Chris McKinney’s career as an author began with The Tattoo in 2000, and Midnight, Water City is his seventh novel. The science fiction mystery is his first work of genre fiction, the first not set in his home state of Hawaii, and the first instalment of the Water City Trilogy. The novel is narrated in the first person by an anonymous narrator and in the present tense. It took me some time to realise both, which is a mark of the author’s literary skill. While use of the present tense can make for a more immediate, engrossing reading experience, it is difficult to do well and can have the opposite effect when it fails.
The narrative opens in 2142, with the murder of Akira Kimura, 40 years after she saved the planet from an extinction event. Kimura was despised when she first identified Sessho-seki (The Killing Rock), the asteroid on a collision course with Earth, as the bearer of bad news and because she was openly misanthropic when interviewed about it. Although she thought that only a tiny proportion of humanity was worth saving, she turned her genius to the creation of Ascalon, a cosmic ray powerful enough to alter the path of the asteroid before it destroyed Earth. The weapon worked and Kimura was propelled to unprecedented celebrity status, revered as a saint for the next four decades.
The narrator was recruited as Kimura’s head of security when she was receiving death threats and has been her right-hand man ever since, switching between the roles of bodyguard and assassin as required. Once protecting her was no longer a full-time job, he returned to his police duties, but received a call asking for his services again immediately before the novel begins. The narrator arrives too late, discovering her dead in her home, literally cut to pieces in a hibernation chamber that extends the lifespans of The Money (the socioeconomic elite) in the 22nd century. Later, he receives a posthumous message from Kimura, asking him to find her daughter – also named Ascalon – in order to apologise to her on Kimura’s behalf. He is shocked at the revelation as he has no knowledge of the child and realises that he did not know her nearly as well as he thought.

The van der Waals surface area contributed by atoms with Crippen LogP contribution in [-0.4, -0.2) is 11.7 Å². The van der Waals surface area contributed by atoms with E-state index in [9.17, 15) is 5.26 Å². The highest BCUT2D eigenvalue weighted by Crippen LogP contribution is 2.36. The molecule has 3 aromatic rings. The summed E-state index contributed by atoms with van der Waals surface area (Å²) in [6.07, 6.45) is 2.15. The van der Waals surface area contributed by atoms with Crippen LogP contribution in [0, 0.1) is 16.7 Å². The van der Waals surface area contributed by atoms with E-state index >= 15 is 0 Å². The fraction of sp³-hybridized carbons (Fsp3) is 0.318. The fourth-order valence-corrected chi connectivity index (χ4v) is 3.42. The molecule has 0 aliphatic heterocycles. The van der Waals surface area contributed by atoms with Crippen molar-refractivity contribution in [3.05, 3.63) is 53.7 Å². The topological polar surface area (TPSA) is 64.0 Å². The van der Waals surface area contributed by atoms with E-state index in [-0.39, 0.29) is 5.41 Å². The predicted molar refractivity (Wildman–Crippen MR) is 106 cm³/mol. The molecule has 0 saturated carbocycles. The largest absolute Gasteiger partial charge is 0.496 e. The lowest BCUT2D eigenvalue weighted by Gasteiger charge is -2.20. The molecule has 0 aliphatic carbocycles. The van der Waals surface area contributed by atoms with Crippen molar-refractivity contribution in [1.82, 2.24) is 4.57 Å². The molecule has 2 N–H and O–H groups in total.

The plot is set in motion very quickly, in the first four pages, and by the end of the first third of the narrative the narrator has resigned from the police and accepted his twofold mission, to detect Kimura’s killer and to find her daughter. Despite being advertised as a ‘neo-noir procedural’, the novel is very much in the hardboiled detective tradition, with the protagonist driven by both rather than just one of the two storylines common to the genre, the murder mystery and the missing person. In keeping with the hardboiled tradition, the narrator is a complex character with a tainted past, hidden depths, and an idiosyncratic type of synaesthesia that gives him a head start against other detectives.
McKinney not only sets the plot in motion with ease and expertise, but handles the exposition effectively and economically. By the seventh page one already has a good grasp of his 22nd century: Kimura’s unique status; the preference for living in submarine high rises; the existence of suits that control one’s environment completely; the ability to prolong the human lifespan artificially; and much more. Again, it is a testament to McKinney’s literary skill that he is able to communicate so much so quickly without committing the creative writing sin of ‘information dumping’.
My sole criticism of the novel is that while the worldbuilding is for the most part conducted with a light touch, it never stops (chapter 21 of 27 is, for example, mostly exposition) and the cumulative effect is a little like wading through water: unusual and pleasing at first, but becoming gradually more exhausting as one continues. Notwithstanding, Midnight, Water City is a seamless blend of crime, science fiction and social commentary that can be read as either the first in a trilogy or as a standalone mystery.
CFL Rating: 4 Stars